Connecting scale levels – Climate adaptation policy plans are mostly formulated at the global, regional and national governance levels, but they need to be implemented at the sub-national level. This top-down path can lead to some conflict where local stakeholders feel that the new policy infringes on their rights. This can be overcome by improved mainstreaming of policy development processes, including a feedback loop. Through the feedback loop re-assessment of policy can take place, resulting in compromise and implementation of long-term policy rather than quick fixes.

Connecting policy domains – There needs to be integration of climate adaptation into existing policy development structures. Usually, innovative solutions need to be developed with the backdrop of existing laws and procedures. This backdrop should be brought into focus during policy development and strategies developed to integrate the new policy with an existing one, or reform an existing policy to fit climate adaptation. This signals for negotiation and synchronization in governance through liaison officers or climate adaptation ambassadors.

(Re) Allocating Responsibilities

Climate adaptation governance involves different actors. These actors have or perceive different responsibilities for climate adaptation strategies. The reallocation of responsibilities is two-fold:

  1. Reallocation of responsibilities to public and/or private organisations – Climate adaptation has public-good characteristics and requires collective action and governmental responsibilities. However, the private sector also plays a role in developing adaptation strategies. We will examine the public-private sector in more detail later this week.
  2. Reallocation of Costs and Benefits – This involves developing new economic instruments and incentives for climate adaptation. Traditional instruments are taxes and levies. Innovative ones include creation of water markets or climate service arrangements. We will delve into these alternative finance options in Week 3.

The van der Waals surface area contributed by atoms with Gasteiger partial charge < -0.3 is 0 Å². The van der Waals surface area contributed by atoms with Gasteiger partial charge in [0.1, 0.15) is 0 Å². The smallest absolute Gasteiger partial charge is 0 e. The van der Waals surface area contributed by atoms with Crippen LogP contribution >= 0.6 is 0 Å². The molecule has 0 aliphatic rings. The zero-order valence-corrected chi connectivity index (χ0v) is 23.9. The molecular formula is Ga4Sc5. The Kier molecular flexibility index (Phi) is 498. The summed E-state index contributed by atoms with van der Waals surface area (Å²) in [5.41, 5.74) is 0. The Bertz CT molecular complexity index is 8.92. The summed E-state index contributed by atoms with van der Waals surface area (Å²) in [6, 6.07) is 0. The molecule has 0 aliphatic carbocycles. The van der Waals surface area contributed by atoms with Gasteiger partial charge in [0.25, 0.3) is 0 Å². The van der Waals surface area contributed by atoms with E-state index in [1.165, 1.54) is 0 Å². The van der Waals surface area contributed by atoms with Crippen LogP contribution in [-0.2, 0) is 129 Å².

Dealing with Controversies

In order to develop innovative climate adaptation strategies, stakeholders have to deal with differences in problem identification and goal setting and contested knowledge. It is difficult to include differences without paralyzing decision-making processes. It needs the use of mechanisms such as negotiation, learning, dialogue and co-production of knowledge. One approach is by attracting other stakeholders/actors to a particular problem identification and goal. Another approach could be connecting different problems/goals and the third approach is by negotiating a policy deal despite the differences. The scientific knowledge on climate change is developed at global and regional scale. The knowledge on impacts and climate models needs to be downscaled to a geographical level of information relevant and useful to the actors.

These three mechanisms could be used to improve how policies for climate adaptation can be developed.


Think about adaptation implementation in your country. How can cooperation across sectors be improved? Please share with others in the discussion section.

© University of Groningen
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Making Climate Adaptation Happen: Governing Transformation Strategies for Climate Change